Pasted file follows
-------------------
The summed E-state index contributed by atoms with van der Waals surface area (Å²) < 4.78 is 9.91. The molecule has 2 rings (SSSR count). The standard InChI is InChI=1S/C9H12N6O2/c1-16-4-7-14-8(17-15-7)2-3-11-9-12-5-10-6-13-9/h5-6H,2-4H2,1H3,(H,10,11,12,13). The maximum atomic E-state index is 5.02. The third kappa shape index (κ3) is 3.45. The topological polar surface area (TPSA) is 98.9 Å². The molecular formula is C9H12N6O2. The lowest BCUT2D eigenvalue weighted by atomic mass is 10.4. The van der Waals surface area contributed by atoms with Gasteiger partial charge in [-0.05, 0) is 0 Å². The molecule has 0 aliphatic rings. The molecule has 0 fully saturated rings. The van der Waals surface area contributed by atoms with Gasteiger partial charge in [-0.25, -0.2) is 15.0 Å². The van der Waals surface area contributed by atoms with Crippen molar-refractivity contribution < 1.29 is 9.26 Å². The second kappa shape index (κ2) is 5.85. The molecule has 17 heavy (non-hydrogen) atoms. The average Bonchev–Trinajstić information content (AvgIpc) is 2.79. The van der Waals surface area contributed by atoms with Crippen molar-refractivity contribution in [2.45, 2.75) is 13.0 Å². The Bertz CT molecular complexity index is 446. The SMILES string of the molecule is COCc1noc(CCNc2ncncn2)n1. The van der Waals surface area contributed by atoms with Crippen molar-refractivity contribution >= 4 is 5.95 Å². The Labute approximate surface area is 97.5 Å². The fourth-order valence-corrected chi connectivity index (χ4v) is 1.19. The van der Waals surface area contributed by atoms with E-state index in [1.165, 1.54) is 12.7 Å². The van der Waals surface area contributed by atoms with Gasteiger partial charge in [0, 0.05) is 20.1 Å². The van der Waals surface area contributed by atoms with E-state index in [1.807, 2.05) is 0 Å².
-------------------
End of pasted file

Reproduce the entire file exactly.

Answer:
The summed E-state index contributed by atoms with van der Waals surface area (Å²) < 4.78 is 9.91. The molecule has 2 rings (SSSR count). The standard InChI is InChI=1S/C9H12N6O2/c1-16-4-7-14-8(17-15-7)2-3-11-9-12-5-10-6-13-9/h5-6H,2-4H2,1H3,(H,10,11,12,13). The maximum atomic E-state index is 5.02. The third kappa shape index (κ3) is 3.45. The topological polar surface area (TPSA) is 98.9 Å². The molecular formula is C9H12N6O2. The lowest BCUT2D eigenvalue weighted by atomic mass is 10.4. The van der Waals surface area contributed by atoms with Gasteiger partial charge in [-0.05, 0) is 0 Å². The molecule has 0 aliphatic rings. The molecule has 0 fully saturated rings. The van der Waals surface area contributed by atoms with Gasteiger partial charge in [-0.25, -0.2) is 15.0 Å². The van der Waals surface area contributed by atoms with Crippen molar-refractivity contribution < 1.29 is 9.26 Å². The second kappa shape index (κ2) is 5.85. The molecule has 17 heavy (non-hydrogen) atoms. The average Bonchev–Trinajstić information content (AvgIpc) is 2.79. The van der Waals surface area contributed by atoms with Crippen molar-refractivity contribution in [2.45, 2.75) is 13.0 Å². The Bertz CT molecular complexity index is 446. The SMILES string of the molecule is COCc1noc(CCNc2ncncn2)n1. The van der Waals surface area contributed by atoms with Crippen molar-refractivity contribution >= 4 is 5.95 Å². The Labute approximate surface area is 97.5 Å². The fourth-order valence-corrected chi connectivity index (χ4v) is 1.19. The van der Waals surface area contributed by atoms with E-state index in [1.165, 1.54) is 12.7 Å². The van der Waals surface area contributed by atoms with Gasteiger partial charge in [0, 0.05) is 20.1 Å². The van der Waals surface area contributed by atoms with E-state index in [1.807, 2.05) is 0 Å².